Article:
Dear America: Letters Home from Vietnam
Dear America: Letters Home from Vietnam (1987)
★★★★ / ★★★★
Bill Couturié’s documentary consists of real footages taken during the United States’ complete involvement during the Vietnam War. What makes it even more special is that on top of the unforgettable images, real letters of those who participated in the war are read, from soldiers to nurses, thereby creating a most unique experience. The correspondences are read by actors which allows for a small layer of interpretation.
When I read the words “Vietnam” and “War” next to each other, I admit that I do not know what to think sometimes. Maybe it is due to the fact that I was neither born in America nor did I grow up during that era. My imaginings of that time in history rely on films like Michael Cimino’s “The Deer Hunter,” the way sadness and tragedy permeate through people’s lives, Stanley Kubrick’s “Full Metal Jacket,” the manner in which rage is communicated through the duality of man, and Oliver Stone’s “Platoon” due to the war’s unpredictable and unimaginable horrors. And then there is Tim O’Brien’s novel “The Things They Carried,” a novel that I did not expect to love given that it was an assigned reading in Honors English. (Assigned readings in high school were a notorious bore to me.) Though the names of its characters are a blur to me now, what remains vivid are the feelings of poetry and lyricism of the words.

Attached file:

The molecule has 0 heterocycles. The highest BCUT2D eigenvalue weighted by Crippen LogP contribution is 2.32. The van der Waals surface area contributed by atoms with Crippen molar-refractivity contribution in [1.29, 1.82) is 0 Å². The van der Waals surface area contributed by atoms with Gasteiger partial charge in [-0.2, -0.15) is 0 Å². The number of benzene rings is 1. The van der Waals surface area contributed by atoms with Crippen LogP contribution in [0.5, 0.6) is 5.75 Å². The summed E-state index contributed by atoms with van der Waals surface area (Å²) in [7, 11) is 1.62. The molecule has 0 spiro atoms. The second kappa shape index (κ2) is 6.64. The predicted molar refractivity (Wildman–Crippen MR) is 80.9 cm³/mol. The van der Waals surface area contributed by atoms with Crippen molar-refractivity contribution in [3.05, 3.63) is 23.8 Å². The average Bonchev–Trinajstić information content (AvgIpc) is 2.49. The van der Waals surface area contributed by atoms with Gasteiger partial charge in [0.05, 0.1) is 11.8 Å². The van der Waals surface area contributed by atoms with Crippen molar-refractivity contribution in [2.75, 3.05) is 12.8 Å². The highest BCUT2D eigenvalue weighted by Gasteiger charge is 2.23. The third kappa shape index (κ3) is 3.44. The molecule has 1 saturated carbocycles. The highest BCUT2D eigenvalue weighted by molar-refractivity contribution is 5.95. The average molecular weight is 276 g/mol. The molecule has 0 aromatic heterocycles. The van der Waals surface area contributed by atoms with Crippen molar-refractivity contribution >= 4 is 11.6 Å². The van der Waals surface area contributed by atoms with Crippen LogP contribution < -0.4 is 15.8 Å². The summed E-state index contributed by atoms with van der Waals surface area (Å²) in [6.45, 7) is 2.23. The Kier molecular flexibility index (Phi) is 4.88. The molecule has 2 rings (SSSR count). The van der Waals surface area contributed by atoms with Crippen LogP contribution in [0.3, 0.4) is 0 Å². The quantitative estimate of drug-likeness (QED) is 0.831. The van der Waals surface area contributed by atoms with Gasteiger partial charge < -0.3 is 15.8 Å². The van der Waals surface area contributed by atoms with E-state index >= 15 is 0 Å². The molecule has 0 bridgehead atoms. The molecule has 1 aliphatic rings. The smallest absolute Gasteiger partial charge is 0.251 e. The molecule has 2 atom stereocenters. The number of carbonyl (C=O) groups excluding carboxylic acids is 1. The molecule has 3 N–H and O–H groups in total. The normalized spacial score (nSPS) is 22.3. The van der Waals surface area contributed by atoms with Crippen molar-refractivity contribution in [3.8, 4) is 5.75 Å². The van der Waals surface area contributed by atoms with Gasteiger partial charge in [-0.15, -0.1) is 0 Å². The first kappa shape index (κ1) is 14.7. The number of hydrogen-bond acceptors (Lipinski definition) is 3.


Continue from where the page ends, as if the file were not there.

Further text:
“Dear America: Letters Home from Vietnam” are about the words. Details like the soldiers having to wash their only piece of clothing in streams make as big a mark as a soldier admitting to his loved ones that sometimes he feels like he will never get a chance to come home alive. By summoning details that are mundane and personal—at times right next to each other, other times utilized as recurring themes—the film constructs a reality as if the viewer were actually there.
The style of reading that works best is when the voices almost downplay or muffle the letters’ sorrow, confusion, and fury. A mood is established and it communicates the helplessness of those who believed that they could make a difference in the war. Most memorable is a soldier telling his parents of a dead body he was asked to identify. He was so shaken, he could not even recognize the face of his closest friend. The way it is read not only communicates anguish but also the shame of not being able to identify his friend’s face immediately. However, when a voice plays it up by, for example, being in tears, I was reminded that I was hearing a performance. Although it may not be the intention, it feels like shoving the viewers toward an emotional catharsis.
Although the words are the centerpiece, the images provide great support. The early recordings of soldiers smelling their letters from home made me smile while wounded bodies or corpses being carried away from the crossfire made me hold my breath. B-52s dropping so many bombs all at once is equally shocking as images of the land being turned inside out. It works as a symbol of Americans entering a foreign soil and not knowing or fully understanding the enemy. It is a more feral experience knowing that what we are seeing is something that really happened. Unlike scenes shot in a studio or with the help of computers, real soldiers entering a potentially dangerous area have only one chance to get everything right in order to prevent more casualties.
The film is about honoring and remembering Americans who were involved in the Vietnam War but it is far from a propaganda. When dead bodies of both Americans and Vietnamese are shown, the attention turns to (or should be on) what we can do—or not do—to prevent history from repeating.